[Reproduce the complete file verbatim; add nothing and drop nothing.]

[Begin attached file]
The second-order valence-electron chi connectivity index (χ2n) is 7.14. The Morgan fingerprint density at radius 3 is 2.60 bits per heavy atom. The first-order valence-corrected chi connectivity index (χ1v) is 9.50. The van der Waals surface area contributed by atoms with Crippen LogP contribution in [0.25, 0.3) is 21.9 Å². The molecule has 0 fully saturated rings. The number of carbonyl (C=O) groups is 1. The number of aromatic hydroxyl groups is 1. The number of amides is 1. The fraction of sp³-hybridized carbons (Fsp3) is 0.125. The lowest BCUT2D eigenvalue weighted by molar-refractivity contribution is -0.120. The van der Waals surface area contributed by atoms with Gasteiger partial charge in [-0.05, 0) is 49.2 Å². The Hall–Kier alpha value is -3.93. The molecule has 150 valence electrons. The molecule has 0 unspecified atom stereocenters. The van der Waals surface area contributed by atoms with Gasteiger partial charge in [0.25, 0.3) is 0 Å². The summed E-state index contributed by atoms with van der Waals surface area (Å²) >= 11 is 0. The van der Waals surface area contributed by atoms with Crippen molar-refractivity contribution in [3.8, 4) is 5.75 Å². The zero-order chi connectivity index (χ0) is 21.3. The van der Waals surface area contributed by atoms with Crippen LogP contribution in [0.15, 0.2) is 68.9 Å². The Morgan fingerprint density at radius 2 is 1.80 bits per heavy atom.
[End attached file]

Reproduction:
The second-order valence-electron chi connectivity index (χ2n) is 7.14. The Morgan fingerprint density at radius 3 is 2.60 bits per heavy atom. The first-order valence-corrected chi connectivity index (χ1v) is 9.50. The van der Waals surface area contributed by atoms with Crippen LogP contribution in [0.25, 0.3) is 21.9 Å². The molecule has 0 fully saturated rings. The number of carbonyl (C=O) groups is 1. The number of aromatic hydroxyl groups is 1. The number of amides is 1. The fraction of sp³-hybridized carbons (Fsp3) is 0.125. The lowest BCUT2D eigenvalue weighted by molar-refractivity contribution is -0.120. The van der Waals surface area contributed by atoms with Gasteiger partial charge in [-0.05, 0) is 49.2 Å². The Hall–Kier alpha value is -3.93. The molecule has 150 valence electrons. The molecule has 0 unspecified atom stereocenters. The van der Waals surface area contributed by atoms with Gasteiger partial charge in [0.25, 0.3) is 0 Å². The summed E-state index contributed by atoms with van der Waals surface area (Å²) >= 11 is 0. The van der Waals surface area contributed by atoms with Crippen molar-refractivity contribution in [3.8, 4) is 5.75 Å². The zero-order chi connectivity index (χ0) is 21.3. The van der Waals surface area contributed by atoms with Crippen LogP contribution in [0.15, 0.2) is 68.9 Å². The Morgan fingerprint density at radius 2 is 1.80 bits per heavy atom.